Less is more — that is the concept of conceptual hoteliers and twins Frank and Patrik Riklin for Null Stern Hotel.
The bizarre luxury hotel is located in Switzerland and it gives the guest a panoramic view of the place 6,463 feet above sea level in the mountains of Graubünden.
The said hotel has only a bed and tables on the side , it has no roof and no walls. The twins, along with their business partner, were the brainchild behind this bizarre idea and innovation in the world of luxury living and hotels.
This is the Null Stern Hotel.
No, this is not photoshopped. This scene is not for a movie. It is not a joke and yes, you are seeing right.
The name Null Stern translates as ‘no stars’.This does not refer to the classification of the place. It would seem odd why that was the chosen name for the place but their slogan will enlighten it for us — ‘Null Stern Hotel – where the only star is you’.
Null Stern Hotel
The Null Stern Hotel is the epitome of minimalistic – no walls, door and roof – it only is made up of a cosy double bed and a couple of nightstands with lamps. As for the bathroom? It is a 10-minute walk from the bed.
For $253 a night, you get your own butler to welcome you with a drink or two of Röteli, slices of cured pork saucisson and a breakfast basket — and don’t forget the breathtaking view of the stars at night.
The original Null Stern Hotel used to be an underground nuclear bunker, it operated for a year from 2009 to 2010 with the help of their business partner Daniel Charbonnier.
Its aim is ‘ to put the guest at the center of the experience and to focus on the intangible by reducing everything else to the minimum’. After all, there is truly much limit in an enclosed room — just imagine waking up to the marvelous view of the mountains and getting to go to bed with the stars above you.
The open-air hotel is not strict about cancellations especially when the weather turns bad between the seasons.
The Null Stern Hotel was nominated at the Worldwide Hospitality Awards 2009 for the best innovation of the year.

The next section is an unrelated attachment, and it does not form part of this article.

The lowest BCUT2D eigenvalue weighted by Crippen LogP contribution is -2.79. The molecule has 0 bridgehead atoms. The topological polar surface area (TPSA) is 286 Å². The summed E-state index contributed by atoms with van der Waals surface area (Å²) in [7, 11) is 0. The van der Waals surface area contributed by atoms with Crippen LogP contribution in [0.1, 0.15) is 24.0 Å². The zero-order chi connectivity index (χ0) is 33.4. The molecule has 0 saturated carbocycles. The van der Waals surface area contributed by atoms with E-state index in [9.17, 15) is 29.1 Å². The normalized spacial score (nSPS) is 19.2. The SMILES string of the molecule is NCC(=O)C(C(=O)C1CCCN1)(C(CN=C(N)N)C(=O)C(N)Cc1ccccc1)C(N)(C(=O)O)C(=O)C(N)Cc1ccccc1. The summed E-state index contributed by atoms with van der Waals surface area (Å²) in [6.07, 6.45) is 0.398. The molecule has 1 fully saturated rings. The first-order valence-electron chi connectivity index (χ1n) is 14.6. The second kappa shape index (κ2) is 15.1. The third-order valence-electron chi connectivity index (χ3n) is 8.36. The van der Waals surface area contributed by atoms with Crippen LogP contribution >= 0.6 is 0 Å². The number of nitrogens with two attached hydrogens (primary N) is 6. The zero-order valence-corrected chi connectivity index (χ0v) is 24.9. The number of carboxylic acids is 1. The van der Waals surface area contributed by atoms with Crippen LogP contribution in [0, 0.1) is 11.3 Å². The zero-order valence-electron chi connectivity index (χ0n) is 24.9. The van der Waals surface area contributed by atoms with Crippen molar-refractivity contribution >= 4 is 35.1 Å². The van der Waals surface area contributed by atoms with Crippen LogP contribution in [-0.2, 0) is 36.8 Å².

If you are the kind of person who considers sleeping under the stars in an open-air room a dream then you would love this place, on the other hand, if you are not, then you would just think and see this as another crazy idea.
A Couple Built This Beautiful Castle in Romania and It’s 100% Organic!
This place in Romania will give you that fairytale feeling you have always wanted and more.
Who ever said that life is not like the movies?
A couple from Transylvania, Romania has made a castle that seemed to be taken out of a fairytale scene.
Razvan and Gabriela Vasile, who are both singers by profession, have built a fairytale castle out of 100% organic materials -- clay, straw, sand, wooden pillarsand stone. ...
You Won’t Believe The Story Behind This Submerged Cross in Venezuela
Travelers have always seen this cross above the waters but the shocking story revealed about what it truly is and where it’s from is magnificent.
What we often see on the surface is not even close to half of the whole. There is always something more when we dig in deeper and trace back the history the things we see. It is just amazing to find out the story behind things we find fascinating that in the end leaves us even more in awe.
Between 1985 to 2008, people traveling by boat in Táchira, Venezuela along the lake formed by the Uribante Reservoir would see a lone cross crookedly afloat that would spark one's curiosity. The mildewed cross seemed to be attached to a foundation anchoring it.
In 2008, the cross seemed to become more uncovered and rose above the waters and revealed that it is settled on a gothic structure that still goes a long way underwater....
Norway to Build World’s First Floating Underwater Tunnels
Norway has proposed a quicker way to get from Kristiansand to Trondheim, and it’s through 4000-ft concrete underwater tunnels!
If we can build sky-high super highways, who says we can't build underwater traffic tunnels too?
Norway has proposed a solution to the usual 21-hour drive from one end of the country across the nation's many fjords to the other (from Kristiansand to Trondheim via the E39), and it's in the form of submerged floating tunnels.
The proposed tunnel consists of 4,000-foot long concrete tubes that can hold two lanes of traffic. These tubes will be suspended under 100 feet of water, placing them far below the water affected by ships. They will also be held up by pontoons along the surface and connected with trusses. Each pontoon will be spaced wide enough for even the widest of ships to pass through. For added stability, they may also be bolted to the bedrock below....